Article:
Experiment moves Granderson to LF, Gardner in center


by Brandon Steiner February 22, 2013 0 Comments

TAMPA — Provided a choice, Curtis Granderson would continue to dig his cleats into the most sacred patch of baseball grass in the universe: center field at Yankee Stadium.

Yet, there is a very strong chance that left fielder Brett Gardner will trade places with Granderson, because manager Joe Girardi is going to experiment with the new alignment in the exhibition season that opens tomorrow.

Girardi said he is “toying’’ with making the switch to see if the outfield defense is better with Granderson in left and Gardner, a former center fielder who is faster than Granderson and throws better, in center.

 

While it’s not in Granderson’s nature to rant and rave about being moved, he clearly would prefer to remain in the middle of the outfield.

“I would love to play center, that’s where I have been playing,’’ Granderson said yesterday after a workout at George M. Steinbrenner Field in which he took fly balls in left and spent a round of batting practice in the position. Gardner did the same in center. “At the same time I want to play. No matter where that happens to be, that’s where I want to be at. I am playing. If I get benched, that’s a different story.’’

The talk of switching Granderson and Gardner had been in the air a while, so Granderson went to Girardi to see what the plan was.

“I wanted to know what was going on,’’ said Granderson, who has played 1,090 games in center field and 13 in left. He hasn’t played left since 2007 when he appeared in one game there. “I wanted to make sure [Girardi] and I are on the same page. He said the decision would be made soon and it’s not anything final. It’s something that we are going to try out and see how it goes.’’

Girardi says he is simply taking a look at the switch to see if it improves the Yankees’ defense. What he won’t say is that he noticed a drop in Granderson’s ability to play center field. If Girardi hadn’t seen a decline, why even toy with it after watching Granderson play center for the prior three seasons?

While others may disagree, Granderson believes he hasn’t deteriorated in the field.

“I feel like I was playing pretty well. You talk about all these new stats that come out and I don’t know 100 percent, but in terms of the evaluation I feel like balls I should have gotten to I did,’’ Granderson said. “I did a decent job of keeping our team in the ballgame.’’

Gardner, a center fielder throughout his minor league career, has no qualms going back to center.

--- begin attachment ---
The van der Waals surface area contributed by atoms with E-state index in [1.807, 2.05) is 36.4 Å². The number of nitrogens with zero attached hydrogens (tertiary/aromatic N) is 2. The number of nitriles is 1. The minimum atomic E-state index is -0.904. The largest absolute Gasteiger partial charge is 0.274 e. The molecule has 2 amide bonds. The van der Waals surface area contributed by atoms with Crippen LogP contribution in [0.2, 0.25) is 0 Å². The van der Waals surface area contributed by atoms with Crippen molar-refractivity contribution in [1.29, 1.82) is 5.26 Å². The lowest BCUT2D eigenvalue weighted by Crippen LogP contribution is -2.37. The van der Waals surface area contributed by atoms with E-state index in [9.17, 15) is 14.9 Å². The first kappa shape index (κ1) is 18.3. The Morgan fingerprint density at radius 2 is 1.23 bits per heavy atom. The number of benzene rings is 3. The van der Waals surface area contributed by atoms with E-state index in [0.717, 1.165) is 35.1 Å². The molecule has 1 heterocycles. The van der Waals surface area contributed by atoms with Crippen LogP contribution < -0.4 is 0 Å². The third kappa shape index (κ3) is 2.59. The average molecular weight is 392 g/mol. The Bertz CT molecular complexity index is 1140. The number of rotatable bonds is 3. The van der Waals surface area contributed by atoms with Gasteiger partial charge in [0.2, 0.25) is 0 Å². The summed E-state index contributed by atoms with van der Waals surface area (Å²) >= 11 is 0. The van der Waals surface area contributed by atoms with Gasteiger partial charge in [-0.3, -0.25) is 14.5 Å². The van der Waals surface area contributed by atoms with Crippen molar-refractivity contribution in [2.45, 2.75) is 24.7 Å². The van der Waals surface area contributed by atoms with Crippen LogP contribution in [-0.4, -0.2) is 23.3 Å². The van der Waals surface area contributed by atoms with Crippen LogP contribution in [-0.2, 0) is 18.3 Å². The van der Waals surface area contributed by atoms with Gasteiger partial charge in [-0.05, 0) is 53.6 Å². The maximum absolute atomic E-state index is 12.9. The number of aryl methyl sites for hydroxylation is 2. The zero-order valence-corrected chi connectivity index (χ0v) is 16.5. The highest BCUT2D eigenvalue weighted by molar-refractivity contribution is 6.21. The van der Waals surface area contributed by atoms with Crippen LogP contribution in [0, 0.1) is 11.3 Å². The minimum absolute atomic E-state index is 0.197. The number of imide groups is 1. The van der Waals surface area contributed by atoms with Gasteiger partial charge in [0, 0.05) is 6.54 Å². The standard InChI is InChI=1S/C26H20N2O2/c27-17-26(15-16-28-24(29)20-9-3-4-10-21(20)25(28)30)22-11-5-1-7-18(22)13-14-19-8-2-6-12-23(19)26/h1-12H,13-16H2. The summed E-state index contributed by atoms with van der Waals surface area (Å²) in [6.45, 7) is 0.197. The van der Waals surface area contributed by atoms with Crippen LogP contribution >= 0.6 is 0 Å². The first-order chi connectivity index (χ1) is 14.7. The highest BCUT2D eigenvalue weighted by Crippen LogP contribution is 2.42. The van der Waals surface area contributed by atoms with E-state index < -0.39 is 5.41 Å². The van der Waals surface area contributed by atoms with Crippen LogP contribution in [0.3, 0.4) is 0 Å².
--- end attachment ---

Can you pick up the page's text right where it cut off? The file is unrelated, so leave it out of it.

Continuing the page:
“I feel more comfortable going [to center] than I would to left field. I always will even if I play left field for six or eight more years,’’ said Gardner, who started Game 4 of last year’s ALCS against the Tigers in center when Girardi benched Granderson’s frigid bat.

Girardi isn’t married to the new alignment, which likely will debut Sunday at home against Toronto.

“We are going to toy with it and see if we like it,’’ Girardi said. “If we do, we will stay with it, and if we don’t, we won’t.’’

There are two drawbacks to making the move. One, should Gardner get hurt (he played in 13 games last year because of an elbow injury), Girardi would have to switch Granderson back to center, which could play with Granderson’s mind. Two, moving to left could cause Granderson to regress at the plate, where he hit 43 homers and drove in 106 runs despite striking out 195 times and batting a career-low .232 last season.

“I don’t think so, I have switched up and down the lineup and I have switched teams,’’ Granderson said of being affected at the plate. “I have done everything. It’s another change and change is a good thing.’’




Brandon Steiner
Brandon Steiner

Author

Brandon Steiner is the founder and chairman of Steiner Sports Marketing and Memorabilia, the largest company of its kind in America. Considered a sports marketing guru, Brandon is a permanent fixture in the media as a regular on ESPN NY Radio 98.7 FM and as host of "The Hook-Up with Brandon Steiner" on YES Network. He has appeared frequently on CNBC, CNN, MSNBC, ESPN, and in newspapers including the New York Times and the Wall Street Journal. The author of The Business Playbook: Leadership Lessons from the World of Sports and You Gotta Have Balls: How a Kid from Brooklyn Started From Scratch, Bought Yankee Stadium, and Created a Sports Empire, Brandon lives in Scarsdale, New York, with his wife, Mara and children Crosby and Nicole.




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